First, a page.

One of the primary drivers of new application investments has been chief financial officers (CFOs). They are anxious to take advantage of advanced analytics to gain more granular insight into the overall performance of the business.
Investment in systems integration
A new survey of 114 CFOs conducted by Intacct, a provider of financial management software delivered as a cloud service, notes that 71 percent of the CFOs survey said that systems integration would be their top area of focus for technology investments over the next 18 months.
Much of that spending on systems integration stems from the fact that 80 percent of the CFOs surveyed said business reporting and analytics are their most important initiatives to support the business. Regardless of whether those new applications reside on-premise or in the cloud the data used to inform those applications invariably resides in some other system. In order to make the investment in advanced analytics and business reporting tools pay off, CFOs have to find ways to drive data into those applications.
Building a relationship with CFOs
For that reason IT service providers need to resolve to get closer to CFOs in 2016. CFOs will frequently make a decision concerning a reporting or analytics tool without much external consultation. At this juncture IT service providers can pretty much assume that CFOs are at the very least evaluating these tools. What many of them have not fully considered is the time and effort required to populate these tools with data.
In many instances, it can take an internal IT organization months to figure out how to move data from an internal ERP system to an advanced analytics application. IT service providers should be touting their ability to integrate those applications in a way that substantially reduces the mean time to value a CFO can expect from investing in those applications in the first place. In fact, given the increased awareness of the need to make fact-based business decisions, when it comes to implementing these applications the patience level of most CFOs is relatively thin.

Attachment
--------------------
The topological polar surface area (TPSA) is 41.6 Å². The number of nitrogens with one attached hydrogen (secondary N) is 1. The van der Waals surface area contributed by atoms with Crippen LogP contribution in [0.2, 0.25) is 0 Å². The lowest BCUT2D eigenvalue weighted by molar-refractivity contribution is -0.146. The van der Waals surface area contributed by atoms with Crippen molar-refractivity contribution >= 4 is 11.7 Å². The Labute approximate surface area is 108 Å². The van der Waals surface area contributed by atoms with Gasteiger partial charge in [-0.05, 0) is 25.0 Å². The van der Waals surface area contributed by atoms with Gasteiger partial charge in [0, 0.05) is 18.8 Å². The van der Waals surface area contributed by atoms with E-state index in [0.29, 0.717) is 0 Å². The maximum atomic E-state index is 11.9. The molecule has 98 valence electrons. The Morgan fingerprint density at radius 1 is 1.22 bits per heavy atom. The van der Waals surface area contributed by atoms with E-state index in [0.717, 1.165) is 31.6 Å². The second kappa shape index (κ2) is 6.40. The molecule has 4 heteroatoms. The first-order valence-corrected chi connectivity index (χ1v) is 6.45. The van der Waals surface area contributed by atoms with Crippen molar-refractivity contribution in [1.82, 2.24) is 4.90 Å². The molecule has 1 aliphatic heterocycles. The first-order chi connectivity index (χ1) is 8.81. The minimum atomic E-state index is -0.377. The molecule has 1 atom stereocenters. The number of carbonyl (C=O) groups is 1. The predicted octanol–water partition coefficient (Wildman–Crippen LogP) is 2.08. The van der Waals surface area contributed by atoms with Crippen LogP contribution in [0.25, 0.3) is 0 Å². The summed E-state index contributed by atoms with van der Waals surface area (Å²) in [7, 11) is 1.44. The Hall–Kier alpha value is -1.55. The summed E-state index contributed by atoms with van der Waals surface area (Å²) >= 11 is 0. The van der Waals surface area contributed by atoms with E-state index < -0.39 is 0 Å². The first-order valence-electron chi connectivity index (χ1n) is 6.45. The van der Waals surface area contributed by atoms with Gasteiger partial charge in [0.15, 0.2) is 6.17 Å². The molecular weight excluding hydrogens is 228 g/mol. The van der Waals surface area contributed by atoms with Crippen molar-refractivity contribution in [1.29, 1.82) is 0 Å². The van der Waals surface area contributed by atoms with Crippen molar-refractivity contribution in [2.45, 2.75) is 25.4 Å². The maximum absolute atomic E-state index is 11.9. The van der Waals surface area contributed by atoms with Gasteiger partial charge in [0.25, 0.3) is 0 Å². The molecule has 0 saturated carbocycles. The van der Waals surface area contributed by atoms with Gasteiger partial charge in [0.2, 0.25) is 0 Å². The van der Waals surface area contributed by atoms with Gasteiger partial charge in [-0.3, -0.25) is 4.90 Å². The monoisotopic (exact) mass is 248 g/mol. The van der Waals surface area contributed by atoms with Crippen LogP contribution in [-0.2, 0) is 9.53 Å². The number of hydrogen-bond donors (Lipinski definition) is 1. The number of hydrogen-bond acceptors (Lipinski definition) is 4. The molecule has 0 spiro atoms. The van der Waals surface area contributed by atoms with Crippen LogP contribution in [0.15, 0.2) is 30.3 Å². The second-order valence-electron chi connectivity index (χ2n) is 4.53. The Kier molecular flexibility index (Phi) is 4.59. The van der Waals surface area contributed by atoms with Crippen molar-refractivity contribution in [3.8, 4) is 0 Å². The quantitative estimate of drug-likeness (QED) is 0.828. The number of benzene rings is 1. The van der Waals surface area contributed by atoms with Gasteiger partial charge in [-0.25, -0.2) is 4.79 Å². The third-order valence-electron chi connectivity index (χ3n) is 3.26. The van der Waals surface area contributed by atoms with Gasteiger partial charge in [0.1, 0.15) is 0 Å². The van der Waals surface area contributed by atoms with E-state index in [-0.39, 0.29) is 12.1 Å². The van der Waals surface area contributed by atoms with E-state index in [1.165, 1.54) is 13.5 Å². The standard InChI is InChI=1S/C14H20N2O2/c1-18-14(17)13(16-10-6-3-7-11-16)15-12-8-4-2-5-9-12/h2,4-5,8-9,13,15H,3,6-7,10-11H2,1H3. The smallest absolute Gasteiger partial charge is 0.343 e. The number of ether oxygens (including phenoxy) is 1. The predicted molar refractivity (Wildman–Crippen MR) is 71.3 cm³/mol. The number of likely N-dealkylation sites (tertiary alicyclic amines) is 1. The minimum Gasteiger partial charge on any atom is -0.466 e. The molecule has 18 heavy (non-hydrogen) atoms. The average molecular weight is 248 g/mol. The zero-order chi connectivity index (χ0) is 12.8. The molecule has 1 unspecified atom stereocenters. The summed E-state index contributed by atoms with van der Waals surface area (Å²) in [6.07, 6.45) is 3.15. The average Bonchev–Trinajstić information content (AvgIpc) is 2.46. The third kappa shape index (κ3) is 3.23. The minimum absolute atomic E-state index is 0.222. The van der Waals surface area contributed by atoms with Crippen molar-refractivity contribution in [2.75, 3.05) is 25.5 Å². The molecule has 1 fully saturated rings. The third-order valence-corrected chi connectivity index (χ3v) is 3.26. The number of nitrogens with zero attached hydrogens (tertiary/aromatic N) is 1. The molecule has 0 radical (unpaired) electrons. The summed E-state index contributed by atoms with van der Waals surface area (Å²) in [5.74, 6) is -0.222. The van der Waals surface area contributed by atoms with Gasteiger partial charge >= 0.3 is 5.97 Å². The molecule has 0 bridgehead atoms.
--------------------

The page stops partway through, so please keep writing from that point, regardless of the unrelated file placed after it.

The benefits and opportunities for IT service providers
The good news is that most internal IT organizations are keen to make sure the CFO from an IT perspective is happy. In most organizations, that internal IT organization winds up reporting to the CFO. Even when the IT department does report up elsewhere inside that organization, the relationship with CFOs that need to sign off on every major IT spending project is seen as pivotal.
Even when there are IT projects that are more critical to the business, any application that is likely to be used by the CFO is going to receive added attention from the IT organization. As a result, the resistance that many internal IT organizations might have when it comes to relying on outside expertise is reduced when a project directly impacts the way the CFO sees the business and, by extension, the value of the investments being made in IT.
Staying close to the people that provide the financing for IT projects is never a bad idea. After all, if an IT service provider can make the CFO happy, the chances are good that IT service provider will always be in the running for any and all IT projects that come down in the pike. In fact, it may very well be the IT service provider that winds up generating the idea for that project as the relationship with the CFO inside that organization over time hopefully grows both closer and warmer.